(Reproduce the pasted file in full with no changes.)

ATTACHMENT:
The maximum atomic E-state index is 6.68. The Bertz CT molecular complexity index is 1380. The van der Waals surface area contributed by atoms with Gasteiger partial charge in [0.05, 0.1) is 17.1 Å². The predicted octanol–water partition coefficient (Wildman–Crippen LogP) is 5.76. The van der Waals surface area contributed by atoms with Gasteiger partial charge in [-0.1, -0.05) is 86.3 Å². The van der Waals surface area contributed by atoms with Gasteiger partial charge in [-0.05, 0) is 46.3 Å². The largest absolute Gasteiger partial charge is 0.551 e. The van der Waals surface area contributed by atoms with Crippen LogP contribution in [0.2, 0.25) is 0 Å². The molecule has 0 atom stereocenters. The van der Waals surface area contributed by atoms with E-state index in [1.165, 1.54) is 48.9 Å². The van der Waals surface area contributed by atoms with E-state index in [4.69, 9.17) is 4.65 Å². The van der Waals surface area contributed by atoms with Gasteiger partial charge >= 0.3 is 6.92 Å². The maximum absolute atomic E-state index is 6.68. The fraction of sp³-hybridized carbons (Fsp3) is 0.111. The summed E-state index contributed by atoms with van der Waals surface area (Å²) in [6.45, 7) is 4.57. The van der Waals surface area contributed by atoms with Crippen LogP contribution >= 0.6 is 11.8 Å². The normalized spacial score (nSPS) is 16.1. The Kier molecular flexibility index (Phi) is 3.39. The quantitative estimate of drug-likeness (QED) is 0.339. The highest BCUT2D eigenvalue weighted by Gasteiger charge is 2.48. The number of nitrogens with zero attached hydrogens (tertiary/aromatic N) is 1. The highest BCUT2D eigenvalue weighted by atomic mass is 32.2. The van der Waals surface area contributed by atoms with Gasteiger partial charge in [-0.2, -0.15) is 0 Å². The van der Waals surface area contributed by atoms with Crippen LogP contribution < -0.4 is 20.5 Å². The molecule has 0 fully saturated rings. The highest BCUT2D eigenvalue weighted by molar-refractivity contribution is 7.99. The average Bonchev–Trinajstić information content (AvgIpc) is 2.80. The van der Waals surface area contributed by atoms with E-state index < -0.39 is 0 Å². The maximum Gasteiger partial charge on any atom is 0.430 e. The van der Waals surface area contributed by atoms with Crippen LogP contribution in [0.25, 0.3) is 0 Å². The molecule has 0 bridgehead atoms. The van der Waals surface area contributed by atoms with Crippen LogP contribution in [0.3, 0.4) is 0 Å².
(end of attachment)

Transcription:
The maximum atomic E-state index is 6.68. The Bertz CT molecular complexity index is 1380. The van der Waals surface area contributed by atoms with Gasteiger partial charge in [0.05, 0.1) is 17.1 Å². The predicted octanol–water partition coefficient (Wildman–Crippen LogP) is 5.76. The van der Waals surface area contributed by atoms with Gasteiger partial charge in [-0.1, -0.05) is 86.3 Å². The van der Waals surface area contributed by atoms with Gasteiger partial charge in [-0.05, 0) is 46.3 Å². The largest absolute Gasteiger partial charge is 0.551 e. The van der Waals surface area contributed by atoms with Crippen LogP contribution in [0.2, 0.25) is 0 Å². The molecule has 0 atom stereocenters. The van der Waals surface area contributed by atoms with E-state index in [1.165, 1.54) is 48.9 Å². The van der Waals surface area contributed by atoms with E-state index in [4.69, 9.17) is 4.65 Å². The van der Waals surface area contributed by atoms with Gasteiger partial charge >= 0.3 is 6.92 Å². The maximum absolute atomic E-state index is 6.68. The fraction of sp³-hybridized carbons (Fsp3) is 0.111. The summed E-state index contributed by atoms with van der Waals surface area (Å²) in [6.45, 7) is 4.57. The van der Waals surface area contributed by atoms with Crippen LogP contribution >= 0.6 is 11.8 Å². The normalized spacial score (nSPS) is 16.1. The Kier molecular flexibility index (Phi) is 3.39. The quantitative estimate of drug-likeness (QED) is 0.339. The highest BCUT2D eigenvalue weighted by Gasteiger charge is 2.48. The number of nitrogens with zero attached hydrogens (tertiary/aromatic N) is 1. The highest BCUT2D eigenvalue weighted by atomic mass is 32.2. The van der Waals surface area contributed by atoms with Gasteiger partial charge in [-0.2, -0.15) is 0 Å². The van der Waals surface area contributed by atoms with Crippen LogP contribution < -0.4 is 20.5 Å². The molecule has 0 fully saturated rings. The highest BCUT2D eigenvalue weighted by molar-refractivity contribution is 7.99. The average Bonchev–Trinajstić information content (AvgIpc) is 2.80. The van der Waals surface area contributed by atoms with E-state index < -0.39 is 0 Å². The maximum Gasteiger partial charge on any atom is 0.430 e. The van der Waals surface area contributed by atoms with Crippen LogP contribution in [0.25, 0.3) is 0 Å². The molecule has 0 bridgehead atoms. The van der Waals surface area contributed by atoms with Crippen LogP contribution in [0.3, 0.4) is 0 Å².